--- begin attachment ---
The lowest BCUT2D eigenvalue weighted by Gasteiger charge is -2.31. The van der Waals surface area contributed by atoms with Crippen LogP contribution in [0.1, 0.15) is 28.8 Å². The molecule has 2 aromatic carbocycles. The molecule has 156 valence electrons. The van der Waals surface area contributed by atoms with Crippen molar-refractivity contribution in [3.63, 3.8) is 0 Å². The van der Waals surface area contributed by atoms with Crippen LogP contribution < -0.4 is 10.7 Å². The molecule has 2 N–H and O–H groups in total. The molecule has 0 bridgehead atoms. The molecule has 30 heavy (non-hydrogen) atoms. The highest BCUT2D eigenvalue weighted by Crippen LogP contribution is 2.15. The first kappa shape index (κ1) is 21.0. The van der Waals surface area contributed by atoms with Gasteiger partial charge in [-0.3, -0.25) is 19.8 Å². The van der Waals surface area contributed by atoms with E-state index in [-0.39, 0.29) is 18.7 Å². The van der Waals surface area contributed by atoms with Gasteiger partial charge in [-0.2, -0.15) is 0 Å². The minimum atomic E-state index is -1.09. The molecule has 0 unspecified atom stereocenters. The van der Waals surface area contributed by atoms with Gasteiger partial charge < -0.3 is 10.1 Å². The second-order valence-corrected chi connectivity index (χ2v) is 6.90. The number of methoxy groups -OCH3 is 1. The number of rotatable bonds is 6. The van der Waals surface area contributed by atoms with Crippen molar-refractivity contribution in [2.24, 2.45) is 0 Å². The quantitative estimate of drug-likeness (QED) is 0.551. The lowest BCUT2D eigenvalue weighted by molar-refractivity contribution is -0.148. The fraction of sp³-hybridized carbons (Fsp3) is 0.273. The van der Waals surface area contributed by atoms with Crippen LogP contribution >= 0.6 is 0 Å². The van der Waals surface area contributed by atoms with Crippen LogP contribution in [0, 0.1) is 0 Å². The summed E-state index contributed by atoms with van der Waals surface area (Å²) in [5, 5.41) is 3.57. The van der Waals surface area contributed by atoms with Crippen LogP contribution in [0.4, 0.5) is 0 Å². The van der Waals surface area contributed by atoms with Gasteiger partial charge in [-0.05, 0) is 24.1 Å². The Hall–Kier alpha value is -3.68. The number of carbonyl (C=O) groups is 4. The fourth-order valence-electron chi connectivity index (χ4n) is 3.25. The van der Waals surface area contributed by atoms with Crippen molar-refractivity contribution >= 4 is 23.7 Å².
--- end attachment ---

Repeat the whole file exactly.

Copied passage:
The lowest BCUT2D eigenvalue weighted by Gasteiger charge is -2.31. The van der Waals surface area contributed by atoms with Crippen LogP contribution in [0.1, 0.15) is 28.8 Å². The molecule has 2 aromatic carbocycles. The molecule has 156 valence electrons. The van der Waals surface area contributed by atoms with Crippen molar-refractivity contribution in [3.63, 3.8) is 0 Å². The van der Waals surface area contributed by atoms with Crippen LogP contribution < -0.4 is 10.7 Å². The molecule has 2 N–H and O–H groups in total. The molecule has 0 bridgehead atoms. The molecule has 30 heavy (non-hydrogen) atoms. The highest BCUT2D eigenvalue weighted by Crippen LogP contribution is 2.15. The first kappa shape index (κ1) is 21.0. The van der Waals surface area contributed by atoms with Gasteiger partial charge in [-0.3, -0.25) is 19.8 Å². The van der Waals surface area contributed by atoms with E-state index in [-0.39, 0.29) is 18.7 Å². The van der Waals surface area contributed by atoms with Gasteiger partial charge in [-0.2, -0.15) is 0 Å². The minimum atomic E-state index is -1.09. The molecule has 0 unspecified atom stereocenters. The van der Waals surface area contributed by atoms with Gasteiger partial charge < -0.3 is 10.1 Å². The second-order valence-corrected chi connectivity index (χ2v) is 6.90. The number of methoxy groups -OCH3 is 1. The number of rotatable bonds is 6. The van der Waals surface area contributed by atoms with Crippen molar-refractivity contribution in [2.24, 2.45) is 0 Å². The quantitative estimate of drug-likeness (QED) is 0.551. The lowest BCUT2D eigenvalue weighted by molar-refractivity contribution is -0.148. The fraction of sp³-hybridized carbons (Fsp3) is 0.273. The van der Waals surface area contributed by atoms with Crippen LogP contribution >= 0.6 is 0 Å². The van der Waals surface area contributed by atoms with Crippen LogP contribution in [0, 0.1) is 0 Å². The summed E-state index contributed by atoms with van der Waals surface area (Å²) in [5, 5.41) is 3.57. The van der Waals surface area contributed by atoms with Crippen LogP contribution in [0.4, 0.5) is 0 Å². The van der Waals surface area contributed by atoms with Gasteiger partial charge in [-0.05, 0) is 24.1 Å². The Hall–Kier alpha value is -3.68. The number of carbonyl (C=O) groups is 4. The fourth-order valence-electron chi connectivity index (χ4n) is 3.25. The van der Waals surface area contributed by atoms with Crippen molar-refractivity contribution >= 4 is 23.7 Å².